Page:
Divers are some of the strongest and most effective advocates for coral reef conservation. Please follow these simple guidelines to become a “coral friendly” diver.
As A Responsible Tourist Minimize Contact With Marine Life
- For your vacation, choose an environmentally friendly resort or hotel; one that practices energy conservation, recycles, and treats sewage and solid waste in responsible ways.
- Choose coral friendly dive operations that practice reef conservation by:
- Giving environmental briefings.
- Holding buoyancy control workshops.
- Using available moorings
- Using available wastewater pump-out facilities.
- Actively supporting local coral parks.
- Participating in local conservation projects.
- Pay user fees or make a donation when visiting coral parks and other marine conservation areas.
- Avoid purchasing souvenirs made from coral, turtles or other marine life—this is often illegal, and it’s never environmentally wise.
- Learn all you can about coral reefs—they are fascinating and fragile environments.
In The Water
- Never touch corals; even a slight contact can harm
- them and some corals can sting or cut you.
- Carefully select points of entry and exit to avoid reef
- Make sure all your equipment is well-secured.
- Make sure you are neutrally buoyant at all times.
- Maintain a comfortable distance from the reef.
- Practice good finning and body control to avoid
- accidental contact with the reef or stirring up the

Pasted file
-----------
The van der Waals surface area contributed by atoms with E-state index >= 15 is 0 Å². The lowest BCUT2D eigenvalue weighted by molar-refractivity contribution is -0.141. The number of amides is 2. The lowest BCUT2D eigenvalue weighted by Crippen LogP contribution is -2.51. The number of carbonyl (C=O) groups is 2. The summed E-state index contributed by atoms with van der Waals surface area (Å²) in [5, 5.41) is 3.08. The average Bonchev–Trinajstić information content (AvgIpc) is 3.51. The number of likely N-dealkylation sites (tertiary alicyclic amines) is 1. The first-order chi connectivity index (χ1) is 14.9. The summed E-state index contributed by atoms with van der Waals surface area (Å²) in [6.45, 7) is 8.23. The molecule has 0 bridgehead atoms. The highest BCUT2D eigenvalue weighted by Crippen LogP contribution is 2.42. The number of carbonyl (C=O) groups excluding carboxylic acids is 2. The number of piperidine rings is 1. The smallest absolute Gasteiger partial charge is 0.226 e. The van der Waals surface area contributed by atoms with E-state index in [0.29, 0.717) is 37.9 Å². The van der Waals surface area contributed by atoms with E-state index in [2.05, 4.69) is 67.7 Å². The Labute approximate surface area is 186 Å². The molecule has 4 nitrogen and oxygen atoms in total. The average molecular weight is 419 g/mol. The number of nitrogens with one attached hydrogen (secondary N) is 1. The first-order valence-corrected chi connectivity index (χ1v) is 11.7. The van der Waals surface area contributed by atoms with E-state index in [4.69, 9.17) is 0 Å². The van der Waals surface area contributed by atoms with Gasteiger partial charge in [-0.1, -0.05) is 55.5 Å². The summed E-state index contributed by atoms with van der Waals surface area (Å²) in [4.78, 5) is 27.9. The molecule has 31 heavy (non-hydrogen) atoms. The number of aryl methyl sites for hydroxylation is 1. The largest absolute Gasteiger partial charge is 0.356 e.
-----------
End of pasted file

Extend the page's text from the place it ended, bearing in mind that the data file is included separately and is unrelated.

- Stay off the bottom and never stand or rest on corals.
- Avoid using gloves and kneepads in coral environments.
- Take nothing living or dead out of the water, except
- recent garbage.
Photography & Videography
Divers need advanced diving skills to take pictures and video underwater. Photographic and video equipment is cumbersome and affects a diver’s buoyancy and mobility in the water.
It is all too easy to touch and damage marine life when concentrating on “the perfect shot.”
Minimize Contact With Marine Life
- Never chase, harass or try to ride marine life.
- Do not touch, handle or feed marine life except under expert guidance and following established guidelines.
On Dive Boats
- Choose dive operations whose boats make use of available moorings—anchors and chains destroy fragile corals.
- Make sure garbage is well stowed, especially light plastic items.
- Be sure to take away everything you brought on board, such as packaging, used batteries and bottles.
- Support coral parks and other conservation projects:
- Visit established coral parks and pay applicable user fees that support marine conservation.
- Encourage and support the use of dive moorings.
- Participate in local initiatives to monitor the marine environment.
- Participate in cleanups.
- Make a donation or volunteer your skills to support a coral park. For example, you can participate in a reef survey, conduct outreach, or help educate others about coral reef conservation.
- Donate used equipment such as cameras, dive gear or reef identification books.
- Speak up. Make sure your dive buddies understand these simple but important conservation practices.
Good divers know that the best way to enjoy a reef is to slow down, relax and watch as reef creatures go about their daily lives undisturbed. Be sure to find out about local laws and regulations as they may differ from these general guidelines.